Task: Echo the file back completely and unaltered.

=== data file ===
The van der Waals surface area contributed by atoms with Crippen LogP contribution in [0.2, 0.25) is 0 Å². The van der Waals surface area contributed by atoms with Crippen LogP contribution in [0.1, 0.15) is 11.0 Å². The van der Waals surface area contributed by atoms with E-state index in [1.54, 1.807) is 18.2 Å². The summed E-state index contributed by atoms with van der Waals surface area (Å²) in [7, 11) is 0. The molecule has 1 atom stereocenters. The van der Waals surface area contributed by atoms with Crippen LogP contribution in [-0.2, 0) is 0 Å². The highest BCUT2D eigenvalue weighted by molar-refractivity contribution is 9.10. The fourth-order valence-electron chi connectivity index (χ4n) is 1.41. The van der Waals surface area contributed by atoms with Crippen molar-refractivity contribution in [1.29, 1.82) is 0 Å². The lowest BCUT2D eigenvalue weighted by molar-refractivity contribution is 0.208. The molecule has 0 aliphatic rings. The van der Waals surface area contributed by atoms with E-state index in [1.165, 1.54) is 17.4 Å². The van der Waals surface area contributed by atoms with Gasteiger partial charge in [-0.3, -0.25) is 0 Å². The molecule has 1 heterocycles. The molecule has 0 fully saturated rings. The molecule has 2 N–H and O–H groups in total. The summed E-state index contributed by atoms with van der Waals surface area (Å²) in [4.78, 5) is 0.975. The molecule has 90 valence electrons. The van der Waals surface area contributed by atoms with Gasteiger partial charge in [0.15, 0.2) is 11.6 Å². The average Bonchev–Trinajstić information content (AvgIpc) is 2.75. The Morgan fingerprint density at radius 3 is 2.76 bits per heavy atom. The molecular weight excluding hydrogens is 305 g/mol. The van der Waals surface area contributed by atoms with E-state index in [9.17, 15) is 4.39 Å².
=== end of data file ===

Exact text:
The van der Waals surface area contributed by atoms with Crippen LogP contribution in [0.2, 0.25) is 0 Å². The van der Waals surface area contributed by atoms with Crippen LogP contribution in [0.1, 0.15) is 11.0 Å². The van der Waals surface area contributed by atoms with E-state index in [1.54, 1.807) is 18.2 Å². The summed E-state index contributed by atoms with van der Waals surface area (Å²) in [7, 11) is 0. The molecule has 1 atom stereocenters. The van der Waals surface area contributed by atoms with Crippen LogP contribution in [-0.2, 0) is 0 Å². The highest BCUT2D eigenvalue weighted by molar-refractivity contribution is 9.10. The fourth-order valence-electron chi connectivity index (χ4n) is 1.41. The van der Waals surface area contributed by atoms with Crippen molar-refractivity contribution in [1.29, 1.82) is 0 Å². The lowest BCUT2D eigenvalue weighted by molar-refractivity contribution is 0.208. The molecule has 0 aliphatic rings. The van der Waals surface area contributed by atoms with E-state index in [1.165, 1.54) is 17.4 Å². The van der Waals surface area contributed by atoms with Gasteiger partial charge in [-0.3, -0.25) is 0 Å². The molecule has 1 heterocycles. The molecule has 0 fully saturated rings. The molecule has 2 N–H and O–H groups in total. The summed E-state index contributed by atoms with van der Waals surface area (Å²) in [4.78, 5) is 0.975. The molecule has 90 valence electrons. The van der Waals surface area contributed by atoms with Gasteiger partial charge in [0.15, 0.2) is 11.6 Å². The average Bonchev–Trinajstić information content (AvgIpc) is 2.75. The Morgan fingerprint density at radius 3 is 2.76 bits per heavy atom. The molecular weight excluding hydrogens is 305 g/mol. The van der Waals surface area contributed by atoms with E-state index in [9.17, 15) is 4.39 Å².